In addition, Flaxseed can interact with certain other medications and should thus be used cautiously if you’re under treatment for another condition.
Flaxseed oil can strengthen the effects of blood-thinning medications, including aspirin.
Additionally, omega-3 fatty acids can increase blood sugar fasting levels. They can thus affect treatment for diabetes medications that are designed to lower your blood sugar. A professional can help you determine how to adjust each dose accordingly.
Flaxseed oil can actually help cholesterol-lowering medications work more effectively. These include Lipitor and Zocor. However, this should always be done cautiously and under doctor supervision.
Other possible drug interactions include nonsteroidal anti-inflammatory drugs, cyclosporine, and certain types of steroids.
It’s recommended that people with diabetes and schizophrenia take a supplement high in other types of omega-3 fatty acids such as DHA or EPA, rather than Flaxseed oil which is high in ALA. This is because ALA is not as readily absorbed by these people.
Always speak with a medical professional or doctor before taking any supplements. Always read the product label for instructions and directions.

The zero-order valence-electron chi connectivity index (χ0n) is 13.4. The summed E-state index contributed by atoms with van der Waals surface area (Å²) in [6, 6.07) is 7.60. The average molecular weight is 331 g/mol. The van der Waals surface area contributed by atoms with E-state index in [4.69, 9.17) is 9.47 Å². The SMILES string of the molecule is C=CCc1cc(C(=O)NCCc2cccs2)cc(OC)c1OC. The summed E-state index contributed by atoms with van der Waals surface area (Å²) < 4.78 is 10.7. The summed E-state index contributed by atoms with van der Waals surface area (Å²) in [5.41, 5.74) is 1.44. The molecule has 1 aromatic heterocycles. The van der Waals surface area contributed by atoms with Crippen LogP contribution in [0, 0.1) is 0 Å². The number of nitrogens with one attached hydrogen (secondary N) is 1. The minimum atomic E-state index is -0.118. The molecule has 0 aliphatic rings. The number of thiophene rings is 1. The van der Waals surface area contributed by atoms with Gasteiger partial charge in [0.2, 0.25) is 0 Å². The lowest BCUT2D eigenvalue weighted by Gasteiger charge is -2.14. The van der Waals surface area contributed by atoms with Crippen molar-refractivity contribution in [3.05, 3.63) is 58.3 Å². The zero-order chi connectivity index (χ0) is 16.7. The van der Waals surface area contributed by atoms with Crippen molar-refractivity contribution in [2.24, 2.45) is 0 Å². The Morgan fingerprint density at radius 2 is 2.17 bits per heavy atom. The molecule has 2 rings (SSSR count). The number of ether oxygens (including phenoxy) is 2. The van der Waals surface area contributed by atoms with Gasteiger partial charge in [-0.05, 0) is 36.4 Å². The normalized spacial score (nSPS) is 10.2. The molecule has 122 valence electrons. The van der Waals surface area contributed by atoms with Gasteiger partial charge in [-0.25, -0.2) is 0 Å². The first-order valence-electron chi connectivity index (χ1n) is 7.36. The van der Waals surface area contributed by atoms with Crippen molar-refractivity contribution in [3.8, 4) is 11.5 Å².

Flaxseeds can be taken in a variety of forms. They are available as a ground powder, whole seeds, liquid oil or oil supplements. Supplements are usually in the form of a softgel, which contains a standardized dose of the Flaxseed oil.
Different preparations of Flaxseed are appropriate for different uses. Whole Flaxseeds can be added to cereal, granola, oatmeal or smoothies. Flaxseed powder can be used in muffins and other baked goods.
Flaxseed oil is probably easiest to take in softgel form, but the oil can also be added to smoothies or other drinks for easy consumption.
Many of these supplements are not entirely shelf-stable and must be stored in refrigeration, away from heat and light.
There are no specific dosing instructions for flaxseed oil. It depends on your other intake of ALA-rich foods, as well as your health history. Consult with a doctor before taking this supplement.
What to Look for in a Good Flaxseed Supplement
Firstly, keep in mind that while flaxseed goes by another name, “linseed oil,” these two oils do not usually refer to the same thing. Linseed oil is used to describe the Flaxseed oil used for manufacturing, paints, inks and so on. Flaxseed oil, on the other hand, is used to refer to the oil made for human consumption.
You can buy quality flaxseed oil at most health food stores, usually in softgel or liquid form. Ground flaxseed powder is also widely available.
Whichever form you choose to buy, make sure that it contains whole, natural ingredients. Buy organic supplements whenever possible, and make sure that your Flaxseed product is made from non-genetically modified (non-GMO) flax.
Stay away from supplements with filler ingredients, vague labels or lengthy ingredient lists. Your supplement should also be free of contaminants such as heavy metals.